Typically, we don't really enjoy seeing radar-gun-wielding traffic cops. They have a tendency to ruin our day. But, a new sort of radar gun may have us quickly singing their praises. The Virginian-Pilot reports that there's a new tool that will be able to tell officers if a driver is texting rather than paying attention to the road. Oh yes, we like this idea.
Ford unveiled its surveillance mode technology last year as an option for 2014 Ford Police Interceptor Sedan and Utility models, and it has been a huge success. Now, the automaker and its partner InterMotive Inc. have decided to license the patent-pending system, including possibly to competitors and the military.
If the Toyota Prius could be used (in fiction, anyway) as a quiet way to do a drive-by shooting, then a pure electric vehicle should have some silent benefits for the police. It's happening in the real world thanks to the new police-spec VW e-Golf.
Years ago I was watching one of the endless streams of legal dramas flashing across my television. The story revolved around a man who had been drinking and then got into an accident. He immediately called his lawyer, who asked him if he had a bottle in the trunk, then advised him to immediately start drinking from it. By the time the police arrived on the scene, it would be impossible (or at least difficult) to ascertain whether he was already drunk when he was driving or whether he had, as he
Back in college, I was the house and risk manager for my fraternity. As you can imagine, this was a stressful job, as I was forced to monitor not only the many idiotic whims of my brothers, but the potential impact those ideas had on our house.
"I fought the law and the law won." So goes the song originated by the Bobby Fuller Four and popularized by the Clash. And with good reason, because typically when an average citizen challenges the authority of law enforcement, they end up at the wrong end of its long arm. That's what makes this situation so unusual.
Being pulled over by the police is one of the most nerve-racking situations that a driver can go through, and it's even worse when you know that the officer has you dead to rights for speeding well over the posted limit. In this video, the driver of a heavily modified Ford Mustang with a claimed 966 horsepower at the rear wheels could have easily lost his ride for doing triple-digit speeds and street racing, but a friendly Texas police officer appears to send him on his way with a simple warning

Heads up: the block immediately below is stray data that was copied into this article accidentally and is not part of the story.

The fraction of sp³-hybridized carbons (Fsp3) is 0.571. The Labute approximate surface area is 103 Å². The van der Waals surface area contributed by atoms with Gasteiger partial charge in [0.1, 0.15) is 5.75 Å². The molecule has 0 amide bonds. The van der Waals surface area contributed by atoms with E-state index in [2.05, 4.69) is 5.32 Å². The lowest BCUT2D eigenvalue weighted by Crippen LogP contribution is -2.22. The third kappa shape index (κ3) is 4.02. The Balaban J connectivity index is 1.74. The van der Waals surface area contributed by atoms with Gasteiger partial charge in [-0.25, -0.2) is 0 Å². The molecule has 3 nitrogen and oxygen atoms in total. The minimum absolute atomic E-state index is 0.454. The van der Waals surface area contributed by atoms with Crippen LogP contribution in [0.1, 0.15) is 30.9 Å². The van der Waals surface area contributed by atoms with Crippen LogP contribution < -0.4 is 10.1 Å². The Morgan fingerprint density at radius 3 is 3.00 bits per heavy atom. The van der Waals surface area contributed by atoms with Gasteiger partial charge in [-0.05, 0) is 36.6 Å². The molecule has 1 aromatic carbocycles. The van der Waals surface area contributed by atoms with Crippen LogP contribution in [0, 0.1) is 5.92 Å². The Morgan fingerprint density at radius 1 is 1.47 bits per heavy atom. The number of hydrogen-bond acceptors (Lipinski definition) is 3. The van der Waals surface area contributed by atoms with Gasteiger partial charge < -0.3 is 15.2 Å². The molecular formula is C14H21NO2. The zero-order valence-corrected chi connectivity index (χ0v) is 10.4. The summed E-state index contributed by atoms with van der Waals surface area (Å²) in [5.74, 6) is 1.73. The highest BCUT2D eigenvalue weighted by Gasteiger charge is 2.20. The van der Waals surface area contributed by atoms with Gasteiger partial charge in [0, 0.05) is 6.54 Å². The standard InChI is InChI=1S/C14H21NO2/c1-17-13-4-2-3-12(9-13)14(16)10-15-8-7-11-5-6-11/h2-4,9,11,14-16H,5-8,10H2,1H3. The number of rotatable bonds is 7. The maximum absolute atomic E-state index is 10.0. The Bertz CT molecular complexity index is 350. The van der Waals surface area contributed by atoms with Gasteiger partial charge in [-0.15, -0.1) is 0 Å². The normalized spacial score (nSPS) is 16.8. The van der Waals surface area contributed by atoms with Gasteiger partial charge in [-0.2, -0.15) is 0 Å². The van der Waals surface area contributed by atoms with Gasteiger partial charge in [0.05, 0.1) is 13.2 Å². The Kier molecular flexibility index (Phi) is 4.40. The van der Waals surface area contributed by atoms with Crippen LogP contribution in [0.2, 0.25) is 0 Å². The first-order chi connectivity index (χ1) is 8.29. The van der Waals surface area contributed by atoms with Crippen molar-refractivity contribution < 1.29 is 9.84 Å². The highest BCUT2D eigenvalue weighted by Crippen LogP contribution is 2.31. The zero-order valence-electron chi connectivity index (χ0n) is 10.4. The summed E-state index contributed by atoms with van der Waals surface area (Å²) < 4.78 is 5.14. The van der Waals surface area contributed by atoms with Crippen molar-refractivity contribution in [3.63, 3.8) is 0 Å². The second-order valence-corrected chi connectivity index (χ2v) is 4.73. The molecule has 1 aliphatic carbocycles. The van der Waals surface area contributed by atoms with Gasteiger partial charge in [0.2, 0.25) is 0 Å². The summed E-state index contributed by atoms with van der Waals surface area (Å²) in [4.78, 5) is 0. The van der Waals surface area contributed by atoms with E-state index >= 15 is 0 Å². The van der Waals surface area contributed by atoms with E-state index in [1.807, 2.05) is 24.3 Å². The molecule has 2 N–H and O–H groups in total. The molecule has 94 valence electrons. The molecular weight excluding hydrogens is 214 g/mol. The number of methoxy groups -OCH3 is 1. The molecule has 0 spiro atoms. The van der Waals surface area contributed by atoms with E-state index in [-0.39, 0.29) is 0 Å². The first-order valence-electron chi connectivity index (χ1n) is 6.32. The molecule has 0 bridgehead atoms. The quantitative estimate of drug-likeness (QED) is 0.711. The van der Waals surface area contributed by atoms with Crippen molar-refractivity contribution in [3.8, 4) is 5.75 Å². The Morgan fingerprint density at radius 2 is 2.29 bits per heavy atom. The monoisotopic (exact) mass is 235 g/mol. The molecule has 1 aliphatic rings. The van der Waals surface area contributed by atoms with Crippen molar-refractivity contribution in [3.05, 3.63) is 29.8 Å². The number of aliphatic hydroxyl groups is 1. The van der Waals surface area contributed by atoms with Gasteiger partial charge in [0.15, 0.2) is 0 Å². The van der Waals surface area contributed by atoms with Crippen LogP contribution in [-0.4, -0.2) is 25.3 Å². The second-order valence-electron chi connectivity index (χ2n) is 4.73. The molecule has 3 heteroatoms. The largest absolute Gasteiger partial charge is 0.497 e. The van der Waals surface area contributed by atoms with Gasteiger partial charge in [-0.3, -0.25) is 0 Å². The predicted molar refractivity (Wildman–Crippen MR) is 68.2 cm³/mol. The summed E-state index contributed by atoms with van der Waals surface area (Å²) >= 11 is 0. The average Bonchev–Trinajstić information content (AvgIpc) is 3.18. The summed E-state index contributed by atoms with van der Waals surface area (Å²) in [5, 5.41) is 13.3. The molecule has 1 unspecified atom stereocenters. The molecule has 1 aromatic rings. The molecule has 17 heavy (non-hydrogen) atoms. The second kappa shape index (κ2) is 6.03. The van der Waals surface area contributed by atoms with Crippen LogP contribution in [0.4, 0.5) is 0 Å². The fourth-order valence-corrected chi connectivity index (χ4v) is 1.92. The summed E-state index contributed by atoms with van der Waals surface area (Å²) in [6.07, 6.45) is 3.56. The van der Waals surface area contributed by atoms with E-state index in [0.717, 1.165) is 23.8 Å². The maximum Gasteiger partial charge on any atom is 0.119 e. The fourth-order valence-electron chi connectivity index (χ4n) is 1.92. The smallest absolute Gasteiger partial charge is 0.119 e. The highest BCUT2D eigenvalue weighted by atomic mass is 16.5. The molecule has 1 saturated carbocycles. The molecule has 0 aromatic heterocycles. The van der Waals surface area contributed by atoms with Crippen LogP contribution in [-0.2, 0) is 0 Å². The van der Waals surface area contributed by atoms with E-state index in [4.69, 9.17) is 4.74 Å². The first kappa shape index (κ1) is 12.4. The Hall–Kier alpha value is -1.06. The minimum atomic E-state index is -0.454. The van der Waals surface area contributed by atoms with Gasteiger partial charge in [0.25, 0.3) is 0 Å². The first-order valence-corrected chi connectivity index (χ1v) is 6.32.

Being an automotive journalist can be a dangerous gig. No, we're not talking about the risk of carpal tunnel from typing for eight to ten hours a day, five to six days a week or the long periods of sitting. Instead, we're referring to what may be more obvious: the cars. For all of our talk and bravado when it comes to the high-performance vehicles we drive, testing a powerful vehicle on public roads requires a high degree of responsibility and judgment. Every journalist has found themselves lack
If speed kills, then the logical conclusion would be that police pulling over speeders are saving lives. Whether you accept that premise or not, however, one patrolman in Maine actually did save a man's life when he stopped him for breaking the speed limit.
There's little question that driving while holding your phone is incredibly dangerous. In the UK alone, some 500 people are estimated to be seriously injured or killed each year because of car and truck drivers using their phones behind the wheel – a staggering figure that is leading British authorities to take controversial action.
Rogue or no, Tea Party darling and former Alaskan governor and vice presidential candidate Sarah Palin is still subject to traffic laws. That means when Sammy Hagar's "I Can't Drive 55," comes on the radio, she's still expected to keep a moderate pace, and even her celebrity status isn't enough to get her out of a speeding ticket.
Court ruling prohibits police from using smell of marijuana as reason for car search
In recent months, a number of states across America have made it easier for law-enforcement officers to meet the standards necessary to search a motorist's car without a warrant during a traffic stop. Massachusetts is headed in the opposite direction.
An emergency dispatcher in DeKalb, GA is under fire following a 911 call from a good Samaritan that had just witnessed a man rip a woman from her car and take off. In the call, the dispatcher proceeded to argue with the man over whether what he'd just witnessed was a carjacking (a type of robbery involving a weapon) or a theft (the lack of a weapon).